by Joey Scott
Around 64% of Los Angeles city workers, or about 32,000 people, live outside the city, according to a new report from Los Angeles Controller Kenneth Mejia’s office.
The LA City Controller’s office, which oversees and audits the city’s budgets and operations, says that in 2022, city employees working in LA and living outside the city limits earned $3.6 billion in salaries. The report suggests one of the most likely causes of this is the city’s high housing costs and cost of living. It also offers some suggestions for incentivizing workers to live within the city, including offering housing bonuses to new hires, a program that only the Los Angeles Police Department (LAPD) currently offers.
Among city departments, the LAPD and Los Angeles Fire Department (LAFD) have the largest share of employees who live outside city limits. In both departments, only 20% of employees live within the city they serve.
The report also points out that the cities with the largest number of LA city workers residing there have some of the closest commutes. Long Beach, Whittier, and Inglewood are the top three cities that house LA city workers, with Santa Clarita not far behind. A staggering 500 LA city employees also live out of state. Seventy-eight city employees live in Idaho, and over 50 employees live in Texas and Tennessee each.
The $3.6 billion in city worker salaries leaving the city means that there is less spending within the city (in shopping, rent, and property taxes) and fewer tax dollars that are reinvested into the city. The controller says this loss hinders LA’s ability to fully fund resources and services that Angelenos depend on, demonstrating yet another way that the housing affordability crisis is affecting LA.
The controller’s report offered some solutions to this problem. For one, the city could continue the “Targeted Local Hire” program, which provides eligible LA city residents with on-the-job training for entry-level city jobs. The report also suggests that the city grow the program to include job pathways beyond entry-level positions, arguing this would open opportunities for Angelenos and could help the city find workers to fill the one out of six city jobs that are vacant.
Another option that the Controller’s Office offers in order to keep city employees within LA is to grow existing hiring incentives that help recruit more workers. With housing costs in LA as high as they are, the city could also look to other cities for inspiration. For example, Little Rock offers new municipal workers $5,000 to help them buy a home or $2,500 to help pay rent. A similar hiring incentive program already exists for the LAPD; the “Housing for Hires” program gives new LAPD hires up to $25,000 to cover housing costs for two years.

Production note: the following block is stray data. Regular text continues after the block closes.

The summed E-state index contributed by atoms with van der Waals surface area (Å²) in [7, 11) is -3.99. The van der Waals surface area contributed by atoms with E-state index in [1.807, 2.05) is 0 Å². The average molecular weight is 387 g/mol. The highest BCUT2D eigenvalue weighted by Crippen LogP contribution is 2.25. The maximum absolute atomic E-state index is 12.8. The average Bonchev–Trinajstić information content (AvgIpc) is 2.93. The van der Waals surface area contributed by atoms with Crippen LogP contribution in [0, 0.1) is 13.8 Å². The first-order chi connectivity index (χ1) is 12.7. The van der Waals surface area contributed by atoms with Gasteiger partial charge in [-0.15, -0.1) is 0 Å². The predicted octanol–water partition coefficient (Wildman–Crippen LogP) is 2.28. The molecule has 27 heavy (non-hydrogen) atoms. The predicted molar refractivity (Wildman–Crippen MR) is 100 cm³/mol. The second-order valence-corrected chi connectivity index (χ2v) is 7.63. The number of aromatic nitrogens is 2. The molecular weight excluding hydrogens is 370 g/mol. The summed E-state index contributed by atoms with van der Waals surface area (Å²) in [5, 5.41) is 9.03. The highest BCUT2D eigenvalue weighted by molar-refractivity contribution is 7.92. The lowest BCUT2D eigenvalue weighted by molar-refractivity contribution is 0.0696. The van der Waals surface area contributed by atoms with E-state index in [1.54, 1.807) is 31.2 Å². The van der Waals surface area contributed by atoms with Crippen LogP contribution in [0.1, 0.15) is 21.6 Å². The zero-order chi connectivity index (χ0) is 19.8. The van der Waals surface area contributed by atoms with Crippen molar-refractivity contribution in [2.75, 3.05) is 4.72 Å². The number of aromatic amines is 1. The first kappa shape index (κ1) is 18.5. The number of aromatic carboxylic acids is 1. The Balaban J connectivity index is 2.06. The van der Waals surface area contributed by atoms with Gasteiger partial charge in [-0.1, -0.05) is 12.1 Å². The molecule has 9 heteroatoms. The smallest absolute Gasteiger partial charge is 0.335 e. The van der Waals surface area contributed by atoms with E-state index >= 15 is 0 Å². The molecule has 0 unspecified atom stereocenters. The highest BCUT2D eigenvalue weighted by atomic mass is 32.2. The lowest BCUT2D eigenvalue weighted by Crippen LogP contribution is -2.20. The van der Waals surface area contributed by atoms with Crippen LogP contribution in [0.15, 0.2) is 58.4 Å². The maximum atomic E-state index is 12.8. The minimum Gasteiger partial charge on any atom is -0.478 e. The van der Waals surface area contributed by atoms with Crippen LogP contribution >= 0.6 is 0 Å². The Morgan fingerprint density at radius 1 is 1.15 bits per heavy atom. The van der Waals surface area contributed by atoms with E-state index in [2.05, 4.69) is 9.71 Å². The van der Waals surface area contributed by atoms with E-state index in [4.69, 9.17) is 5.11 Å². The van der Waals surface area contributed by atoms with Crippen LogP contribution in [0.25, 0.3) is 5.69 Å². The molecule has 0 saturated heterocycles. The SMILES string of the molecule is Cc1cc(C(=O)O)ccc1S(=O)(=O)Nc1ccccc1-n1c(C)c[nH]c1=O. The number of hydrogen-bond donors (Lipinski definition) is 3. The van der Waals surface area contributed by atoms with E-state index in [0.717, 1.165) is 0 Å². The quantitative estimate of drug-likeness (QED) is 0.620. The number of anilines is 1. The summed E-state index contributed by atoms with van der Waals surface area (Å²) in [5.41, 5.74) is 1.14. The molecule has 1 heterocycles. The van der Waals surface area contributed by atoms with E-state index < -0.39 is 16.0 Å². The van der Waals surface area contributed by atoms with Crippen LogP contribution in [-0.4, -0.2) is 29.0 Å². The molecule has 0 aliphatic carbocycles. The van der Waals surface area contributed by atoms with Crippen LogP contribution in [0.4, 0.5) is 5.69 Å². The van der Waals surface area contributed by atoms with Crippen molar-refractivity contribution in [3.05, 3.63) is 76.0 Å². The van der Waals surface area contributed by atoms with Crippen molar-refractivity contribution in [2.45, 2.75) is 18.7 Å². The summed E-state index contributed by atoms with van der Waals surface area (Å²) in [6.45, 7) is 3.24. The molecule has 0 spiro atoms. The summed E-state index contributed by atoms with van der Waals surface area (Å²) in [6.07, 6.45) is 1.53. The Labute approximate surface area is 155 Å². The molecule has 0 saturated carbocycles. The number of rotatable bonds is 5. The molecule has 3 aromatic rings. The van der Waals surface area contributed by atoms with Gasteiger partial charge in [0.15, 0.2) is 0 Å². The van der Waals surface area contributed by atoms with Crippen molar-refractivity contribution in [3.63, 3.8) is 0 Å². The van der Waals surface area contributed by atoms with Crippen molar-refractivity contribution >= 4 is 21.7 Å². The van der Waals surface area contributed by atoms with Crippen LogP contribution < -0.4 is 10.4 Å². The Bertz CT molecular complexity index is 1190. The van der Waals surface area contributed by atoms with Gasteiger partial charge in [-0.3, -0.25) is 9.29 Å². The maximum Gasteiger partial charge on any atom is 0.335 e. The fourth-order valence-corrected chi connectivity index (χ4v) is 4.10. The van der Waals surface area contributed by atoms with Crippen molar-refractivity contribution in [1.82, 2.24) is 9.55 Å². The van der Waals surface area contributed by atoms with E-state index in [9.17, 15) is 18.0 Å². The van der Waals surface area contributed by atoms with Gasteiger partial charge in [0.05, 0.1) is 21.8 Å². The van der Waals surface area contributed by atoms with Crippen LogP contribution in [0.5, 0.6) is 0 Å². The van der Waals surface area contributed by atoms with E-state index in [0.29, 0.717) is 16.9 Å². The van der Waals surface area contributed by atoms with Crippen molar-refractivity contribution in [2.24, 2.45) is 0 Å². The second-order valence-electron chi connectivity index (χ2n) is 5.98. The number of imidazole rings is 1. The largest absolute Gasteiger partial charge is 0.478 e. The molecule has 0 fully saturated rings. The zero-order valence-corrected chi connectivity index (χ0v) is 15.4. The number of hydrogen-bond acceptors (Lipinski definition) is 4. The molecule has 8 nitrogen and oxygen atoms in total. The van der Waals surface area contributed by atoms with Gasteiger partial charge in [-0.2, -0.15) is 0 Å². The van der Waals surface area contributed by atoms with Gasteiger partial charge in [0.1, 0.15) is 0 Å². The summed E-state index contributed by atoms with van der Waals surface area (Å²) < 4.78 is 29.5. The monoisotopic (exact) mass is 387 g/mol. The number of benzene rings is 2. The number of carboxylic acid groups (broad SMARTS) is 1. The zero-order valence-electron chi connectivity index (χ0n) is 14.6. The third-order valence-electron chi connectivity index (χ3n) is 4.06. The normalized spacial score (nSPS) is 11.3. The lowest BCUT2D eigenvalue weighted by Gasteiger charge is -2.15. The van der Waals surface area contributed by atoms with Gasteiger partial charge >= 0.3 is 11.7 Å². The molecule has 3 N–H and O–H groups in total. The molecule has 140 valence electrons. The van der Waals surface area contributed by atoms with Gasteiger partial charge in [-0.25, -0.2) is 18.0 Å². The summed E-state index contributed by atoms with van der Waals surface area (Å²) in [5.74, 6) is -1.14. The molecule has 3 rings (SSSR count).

To reduce high housing costs, the city could follow what Virginia’s Fairfax County did and help build affordable housing for city and non-city workers. The housing built on county-owned property provides 270 units of low to moderate-income housing next to the county’s government offices.
The Controller’s Office suggests that implementing such policies and keeping and recruiting city workers to live in LA would bolster the city’s budget and help fill chronically vacant city positions.
“We were inspired by constituent requests as well as our Office’s interest in providing financial transparency on the potential reinvestment of tax dollars in the local economy and helping policymakers make working and living in our City more favorable,” Diana Chang, communications director for Kenneth Meija’s office said constituent’s requests for the data and their office’s focus on providing financial transparency were what inspired the creation of this report. The Controller’s office hopes the data will help inform policymakers on where the city’s money is going and find ways to keep those salaries in Los Angeles.
The Controller’s Office says the continual affordable housing, better transit options, and hiring incentives will keep city workers in LA and also benefit Angelenos already working and living in the city. The full report can be found here.